For more information on this protocol or any other questions, please CONTACT me.
This protocol is designed to increase the amount of volume handled throughout the upper range of the bench press. Athletes should use this protocol for two reasons: (1) to use supra-maximal load to enhance work capacity, and (2) to build tricep strength for the lock-out. The idea here is that an athlete is using a load that normally wouldn't be possible given the rep range prescription. In this video, I proceed with 4 reps to a 2 board, 4 reps to a 3 board, and 4 reps to a 4 board - all in a row. A general rule of thumb to start this workout is using a load of 80% of 1RM (raw). This workout can be completed once/week for multiple week in a row. Progressive overload can be achieved through increasing the load, increasing or decreasing the reps, and varying the board height. For instance, as long as the boards are ascending in this protocol, athletes may benefit from using various combinations of these training parameters. The precise combination of sets, reps, board height, and load for this workout ought to be tailored to an individual's needs and training background, and take into consideration the context of the entire program. As always, this workout in isolation is not enough to increase strength. A comprehensive training program that incorporates various strength qualities is required to enhance overall performance.
For more information on this protocol or any other questions, please CONTACT me.
The following video is a special bench press method called "contrast benching". In general, two back-to-back sets are completed, one heavy set and one light set. This method is used to create increased bar speed on the light weight set after performing a heavy movement. After priming the body with a heavy load, there is the potential to increase the strength of impulses along neural pathways, which can result in more explosive muscular activation. The idea is that by priming the nervous system with a heavier load, the lightweight set can be performed at a quicker rate than if the weight was completed in isolation.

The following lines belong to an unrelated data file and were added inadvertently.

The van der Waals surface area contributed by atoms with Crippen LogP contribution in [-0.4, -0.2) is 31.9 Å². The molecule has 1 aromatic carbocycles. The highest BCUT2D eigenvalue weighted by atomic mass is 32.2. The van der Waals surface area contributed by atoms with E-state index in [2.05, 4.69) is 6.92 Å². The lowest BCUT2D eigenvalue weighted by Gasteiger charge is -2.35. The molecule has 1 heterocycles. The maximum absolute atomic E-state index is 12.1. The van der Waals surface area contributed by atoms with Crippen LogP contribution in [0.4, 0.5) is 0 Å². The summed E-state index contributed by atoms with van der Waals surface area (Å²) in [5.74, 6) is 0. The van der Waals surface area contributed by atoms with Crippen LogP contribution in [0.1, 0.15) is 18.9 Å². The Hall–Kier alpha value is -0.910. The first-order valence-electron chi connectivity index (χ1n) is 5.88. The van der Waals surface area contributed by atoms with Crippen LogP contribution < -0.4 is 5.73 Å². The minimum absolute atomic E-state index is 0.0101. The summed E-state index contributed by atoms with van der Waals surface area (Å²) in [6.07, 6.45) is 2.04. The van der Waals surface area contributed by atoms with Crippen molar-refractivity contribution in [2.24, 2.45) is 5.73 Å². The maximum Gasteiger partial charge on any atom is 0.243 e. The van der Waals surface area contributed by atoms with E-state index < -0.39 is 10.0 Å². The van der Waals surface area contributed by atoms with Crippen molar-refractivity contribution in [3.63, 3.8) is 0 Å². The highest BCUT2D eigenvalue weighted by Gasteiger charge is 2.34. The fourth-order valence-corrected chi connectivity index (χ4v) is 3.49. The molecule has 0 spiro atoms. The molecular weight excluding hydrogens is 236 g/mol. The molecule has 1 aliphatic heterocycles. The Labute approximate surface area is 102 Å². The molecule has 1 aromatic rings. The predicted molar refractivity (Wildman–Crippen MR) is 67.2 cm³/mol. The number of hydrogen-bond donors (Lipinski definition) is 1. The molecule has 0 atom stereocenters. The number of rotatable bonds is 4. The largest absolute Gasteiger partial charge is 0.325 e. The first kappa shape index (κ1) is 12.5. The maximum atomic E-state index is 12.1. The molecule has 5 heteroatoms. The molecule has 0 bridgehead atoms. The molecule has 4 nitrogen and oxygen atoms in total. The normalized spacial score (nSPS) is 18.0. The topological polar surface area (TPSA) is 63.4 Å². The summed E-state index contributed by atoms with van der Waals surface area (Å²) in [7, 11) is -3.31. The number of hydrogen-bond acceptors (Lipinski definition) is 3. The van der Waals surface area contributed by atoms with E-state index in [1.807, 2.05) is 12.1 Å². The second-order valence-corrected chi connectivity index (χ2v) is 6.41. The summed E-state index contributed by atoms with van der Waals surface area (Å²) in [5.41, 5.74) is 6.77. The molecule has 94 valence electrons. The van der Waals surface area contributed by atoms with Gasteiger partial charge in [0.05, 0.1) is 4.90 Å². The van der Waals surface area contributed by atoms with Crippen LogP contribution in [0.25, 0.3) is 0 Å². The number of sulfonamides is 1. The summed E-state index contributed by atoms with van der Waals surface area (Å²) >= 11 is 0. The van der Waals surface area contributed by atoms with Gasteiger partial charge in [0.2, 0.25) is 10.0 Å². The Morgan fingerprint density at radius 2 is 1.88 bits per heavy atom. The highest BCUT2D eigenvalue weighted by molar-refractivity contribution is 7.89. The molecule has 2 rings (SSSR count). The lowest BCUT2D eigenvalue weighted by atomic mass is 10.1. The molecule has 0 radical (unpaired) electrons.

There are multiple training parameters to consider when designing the periodization for this type of workout. Factors to take into consideration are: the volume an athlete requires, the overall intensity of the training program, and the specific goals or outcomes desired. That said, there are some general rules of thumb to follow for first-timers to this protocol:
1. Start with a heavy working set of 80% for 4 reps
2. After the heavy set is complete, take 30 seconds rest and drop to approximately 70% of your heavy working load (not 70% of your 1RM), and perform 2-4 fast reps
3. Follow a linear periodization with a decrease in reps and increase in intensity over multiple weeks
4. Only attempt this program twice/year
As an athlete becomes more advanced, there are multiple adaptations to this workout to continue progressively overloading. Each time this program is attempted, the reps, sets, and load should be modified to current strength levels and goals.
It is important to know that this specific workout is not sufficient on a standalone basis. There should be additional bench days within a weekly template to supplement other strength qualities or weaknesses.
For more information on this protocol or any other questions, please CONTACT me.
Written by AVI SILVERBERG